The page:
• Institution: Economist Intelligence Unit
  • Abstract: No abstract is available.
  • Topic: Politics, News Analysis
  • Political Geography: Russia
  • Publication Date: 02-2017
  • Content Type: Country Data and Maps
  • Institution: Economist Intelligence Unit
  • Abstract: No abstract is available.
  • Topic: Politics, News Analysis
  • Political Geography: Russia, Ukraine
  • Publication Date: 02-2017
  • Content Type: Country Data and Maps
  • Institution: Economist Intelligence Unit
  • Abstract: No abstract is available.
  • Topic: Politics, News Analysis
  • Political Geography: Russia, Iran, Syria
  • Publication Date: 02-2017
  • Content Type: Country Data and Maps
  • Institution: Economist Intelligence Unit
  • Abstract: No abstract is available.
  • Topic: Politics, News Analysis
  • Political Geography: Russia, Turkey, Syria
  • Publication Date: 02-2017
  • Content Type: Country Data and Maps
  • Institution: Economist Intelligence Unit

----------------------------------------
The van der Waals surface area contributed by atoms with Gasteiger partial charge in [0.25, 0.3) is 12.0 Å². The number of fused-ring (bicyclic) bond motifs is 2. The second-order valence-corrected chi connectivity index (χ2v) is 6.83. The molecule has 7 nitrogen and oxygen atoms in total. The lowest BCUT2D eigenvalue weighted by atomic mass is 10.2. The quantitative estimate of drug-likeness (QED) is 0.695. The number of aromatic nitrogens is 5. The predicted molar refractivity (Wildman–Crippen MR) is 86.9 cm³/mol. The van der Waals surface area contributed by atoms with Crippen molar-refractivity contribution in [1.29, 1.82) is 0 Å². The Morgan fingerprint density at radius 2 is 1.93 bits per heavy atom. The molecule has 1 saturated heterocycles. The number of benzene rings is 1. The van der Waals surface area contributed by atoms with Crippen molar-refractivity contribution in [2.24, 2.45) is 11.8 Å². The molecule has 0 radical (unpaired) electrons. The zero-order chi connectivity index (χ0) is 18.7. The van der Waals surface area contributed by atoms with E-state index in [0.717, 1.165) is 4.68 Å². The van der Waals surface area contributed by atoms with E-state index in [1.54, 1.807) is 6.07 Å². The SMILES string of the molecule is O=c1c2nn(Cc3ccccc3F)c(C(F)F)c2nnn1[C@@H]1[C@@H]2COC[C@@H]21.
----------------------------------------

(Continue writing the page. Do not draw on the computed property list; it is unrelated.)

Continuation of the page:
• Abstract: No abstract is available.
  • Topic: Politics, News Analysis
  • Political Geography: Russia
  • Publication Date: 02-2017
  • Content Type: Country Data and Maps
  • Institution: Economist Intelligence Unit
  • Abstract: No abstract is available.
  • Topic: Politics, News Analysis
  • Political Geography: Russia
  • Publication Date: 02-2017
  • Content Type: Country Data and Maps
  • Institution: Economist Intelligence Unit
  • Abstract: No abstract is available.
  • Topic: Politics, News Analysis
  • Political Geography: Russia, Belarus
  • Publication Date: 02-2017
  • Content Type: Country Data and Maps
  • Institution: Economist Intelligence Unit
  • Abstract: No abstract is available.
  • Topic: Politics, News Analysis
  • Political Geography: Russia, Serbia
  • Publication Date: 03-2017
  • Content Type: Country Data and Maps
  • Institution: Economist Intelligence Unit
  • Abstract: No abstract is available.
  • Topic: Politics, News Analysis
  • Political Geography: Russia
  • Publication Date: 03-2017
  • Content Type: Country Data and Maps